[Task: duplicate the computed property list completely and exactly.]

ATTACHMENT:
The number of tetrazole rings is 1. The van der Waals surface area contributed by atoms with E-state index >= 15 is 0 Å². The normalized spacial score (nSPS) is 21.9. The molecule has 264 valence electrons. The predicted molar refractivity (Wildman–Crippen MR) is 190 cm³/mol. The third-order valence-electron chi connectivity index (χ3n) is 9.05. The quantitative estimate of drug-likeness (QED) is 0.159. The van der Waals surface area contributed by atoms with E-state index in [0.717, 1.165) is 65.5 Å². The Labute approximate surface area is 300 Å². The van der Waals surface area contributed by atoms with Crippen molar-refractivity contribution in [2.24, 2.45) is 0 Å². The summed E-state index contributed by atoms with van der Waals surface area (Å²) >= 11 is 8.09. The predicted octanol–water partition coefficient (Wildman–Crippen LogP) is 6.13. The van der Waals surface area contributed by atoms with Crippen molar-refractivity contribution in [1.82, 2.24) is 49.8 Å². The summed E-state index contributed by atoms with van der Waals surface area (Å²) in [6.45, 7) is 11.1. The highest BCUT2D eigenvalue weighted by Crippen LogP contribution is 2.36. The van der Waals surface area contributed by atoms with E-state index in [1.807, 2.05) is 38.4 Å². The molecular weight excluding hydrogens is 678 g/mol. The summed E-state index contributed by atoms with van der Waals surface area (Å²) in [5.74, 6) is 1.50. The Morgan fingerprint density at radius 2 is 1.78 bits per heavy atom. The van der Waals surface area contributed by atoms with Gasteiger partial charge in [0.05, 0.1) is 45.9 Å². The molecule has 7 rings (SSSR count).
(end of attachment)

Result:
The number of tetrazole rings is 1. The van der Waals surface area contributed by atoms with E-state index >= 15 is 0 Å². The normalized spacial score (nSPS) is 21.9. The molecule has 264 valence electrons. The predicted molar refractivity (Wildman–Crippen MR) is 190 cm³/mol. The third-order valence-electron chi connectivity index (χ3n) is 9.05. The quantitative estimate of drug-likeness (QED) is 0.159. The van der Waals surface area contributed by atoms with E-state index in [0.717, 1.165) is 65.5 Å². The Labute approximate surface area is 300 Å². The van der Waals surface area contributed by atoms with Crippen molar-refractivity contribution in [2.24, 2.45) is 0 Å². The summed E-state index contributed by atoms with van der Waals surface area (Å²) >= 11 is 8.09. The predicted octanol–water partition coefficient (Wildman–Crippen LogP) is 6.13. The van der Waals surface area contributed by atoms with Crippen molar-refractivity contribution in [1.82, 2.24) is 49.8 Å². The summed E-state index contributed by atoms with van der Waals surface area (Å²) in [6.45, 7) is 11.1. The highest BCUT2D eigenvalue weighted by Crippen LogP contribution is 2.36. The van der Waals surface area contributed by atoms with E-state index in [1.807, 2.05) is 38.4 Å². The molecular weight excluding hydrogens is 678 g/mol. The summed E-state index contributed by atoms with van der Waals surface area (Å²) in [5.74, 6) is 1.50. The Morgan fingerprint density at radius 2 is 1.78 bits per heavy atom. The van der Waals surface area contributed by atoms with Gasteiger partial charge in [0.05, 0.1) is 45.9 Å². The molecule has 7 rings (SSSR count).